Executive order and legislative action review
Executive orders should be reviewed to ensure businesses are not being hindered by previously established guidance that were specifically issued to combat the spread of the virus.
- The CCSNJ feels positive governmental actions that were taken over the past year should be reviewed and the government should consider if they should remain in place after the conclusion of the public health emergency.
- The CCSNJ strongly recommends that the assessment of executive orders also contain a cost analysis of how executive actions impacted revenues and the overall economy as the health emergency continues to be extended. This assessment is no different than a fiscal estimate performed regularly by the New Jersey Office of Legislative Services.
Revamp Restart and Recovery groups
Some of these groups have been criticized for being underutilized at the peak of the pandemic. The experts on these commissions and councils have a wide variety of expertise that should be leveraged.
- The CCSNJ recommends that these groups be converted into long-term planning councils with a specific focus on reopening the economy and safely returning to the next normal — and that their input be used to drive smart decisions looking ahead.
During the height of the pandemic, 58% of New Jersey’s women- and minority-owned businesses furloughed 75% or more of their staff, compared with 43% of white male-owned businesses.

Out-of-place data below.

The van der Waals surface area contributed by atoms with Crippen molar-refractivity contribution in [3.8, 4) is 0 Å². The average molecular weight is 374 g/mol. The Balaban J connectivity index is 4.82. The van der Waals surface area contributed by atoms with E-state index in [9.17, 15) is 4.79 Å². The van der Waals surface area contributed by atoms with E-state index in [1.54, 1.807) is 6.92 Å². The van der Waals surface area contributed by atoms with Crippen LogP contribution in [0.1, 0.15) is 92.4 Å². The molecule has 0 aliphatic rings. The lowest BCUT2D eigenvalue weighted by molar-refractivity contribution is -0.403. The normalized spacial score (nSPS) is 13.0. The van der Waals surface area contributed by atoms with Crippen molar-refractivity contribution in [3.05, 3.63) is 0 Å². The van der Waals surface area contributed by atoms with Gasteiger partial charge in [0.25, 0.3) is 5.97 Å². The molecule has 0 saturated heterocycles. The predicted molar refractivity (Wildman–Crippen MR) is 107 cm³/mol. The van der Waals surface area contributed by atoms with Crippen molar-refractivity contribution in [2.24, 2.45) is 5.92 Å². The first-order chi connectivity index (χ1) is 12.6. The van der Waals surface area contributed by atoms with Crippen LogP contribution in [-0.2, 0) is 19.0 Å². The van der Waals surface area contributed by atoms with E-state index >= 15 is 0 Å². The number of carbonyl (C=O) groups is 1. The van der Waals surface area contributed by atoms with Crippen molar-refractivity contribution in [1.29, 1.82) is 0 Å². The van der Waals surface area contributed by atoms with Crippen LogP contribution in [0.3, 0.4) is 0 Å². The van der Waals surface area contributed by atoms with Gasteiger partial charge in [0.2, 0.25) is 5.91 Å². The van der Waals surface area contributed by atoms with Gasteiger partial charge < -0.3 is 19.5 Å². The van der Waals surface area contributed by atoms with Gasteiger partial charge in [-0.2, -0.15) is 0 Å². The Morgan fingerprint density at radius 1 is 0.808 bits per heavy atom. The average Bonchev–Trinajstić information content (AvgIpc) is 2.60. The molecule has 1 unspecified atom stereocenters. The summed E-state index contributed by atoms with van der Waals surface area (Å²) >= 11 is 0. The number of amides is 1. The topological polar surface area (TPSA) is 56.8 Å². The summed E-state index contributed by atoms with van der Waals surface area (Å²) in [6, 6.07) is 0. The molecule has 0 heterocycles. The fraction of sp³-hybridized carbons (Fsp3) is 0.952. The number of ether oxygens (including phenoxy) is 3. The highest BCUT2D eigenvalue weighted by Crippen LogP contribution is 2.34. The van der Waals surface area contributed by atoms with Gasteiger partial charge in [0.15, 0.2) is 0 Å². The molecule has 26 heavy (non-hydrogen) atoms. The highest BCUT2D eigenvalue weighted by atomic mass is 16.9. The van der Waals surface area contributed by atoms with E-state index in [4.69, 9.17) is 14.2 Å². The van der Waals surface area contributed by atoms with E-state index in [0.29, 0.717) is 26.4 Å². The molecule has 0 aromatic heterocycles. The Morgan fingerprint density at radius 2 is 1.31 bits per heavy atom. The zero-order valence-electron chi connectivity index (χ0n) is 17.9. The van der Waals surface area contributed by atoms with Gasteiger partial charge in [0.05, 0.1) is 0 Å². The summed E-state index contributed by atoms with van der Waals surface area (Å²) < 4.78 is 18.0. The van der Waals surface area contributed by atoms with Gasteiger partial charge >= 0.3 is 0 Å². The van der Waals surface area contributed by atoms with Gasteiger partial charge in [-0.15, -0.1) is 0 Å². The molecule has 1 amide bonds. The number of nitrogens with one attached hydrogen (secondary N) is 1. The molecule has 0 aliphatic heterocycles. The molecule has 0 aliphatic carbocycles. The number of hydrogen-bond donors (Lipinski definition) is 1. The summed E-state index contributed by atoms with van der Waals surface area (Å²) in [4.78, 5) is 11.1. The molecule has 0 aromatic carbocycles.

- The CCSNJ strongly supports a package of bills sponsored by state Sen. Troy Singleton (D-Moorestown), which would aid in the development and growth of minority- and women-owned businesses in New Jersey, helping those that were able to survive the pandemic do so and thrive with greater state government support.
- The CCSNJ recommends that state government consider developing a program for employers through the Department of Human Services, in coordination with the Department of Labor & Workforce Development and the Department of Education, which would connect nonprofits that provide job coaching and training for the disabled community to private entities.
Geographic reopening approach
When New Jersey’s stay-at-home order was put in place, it was done meticulously, but, unfortunately, in a one-size-fits-all fashion that did not take into consideration the health data and demographic considerations of certain areas of the state.
- The CCSNJ supports the Legislature’s passage and governor’s signature of A4910/S3093, which establishes a county-based mitigation plan to allow businesses to operate during the pandemic. A geographic reopening plan that assesses demographics and health data is a proven method that continues to be used successfully by other states and should be the model that New Jersey adopts in the coming weeks and months.
The report said all of these recommendations come with the understanding that the next normal will vary greatly from the old one.
“As the state and its residents continue to prepare to return to life as it was pre-pandemic, it is with the acknowledgement that there will be some aspects of life that will look different,” it said. “The state must start planning now for the ‘next normal’ and how it will impact its residents and businesses.
“Businesses need stability and certainty to plan for a safe return and increase consumer confidence, something that is difficult to achieve, given the uncertainty of the virus. However, the state must take the lead on presenting a clear and concise roadmap to open the economy as individuals begin returning to work and businesses safely reopen.”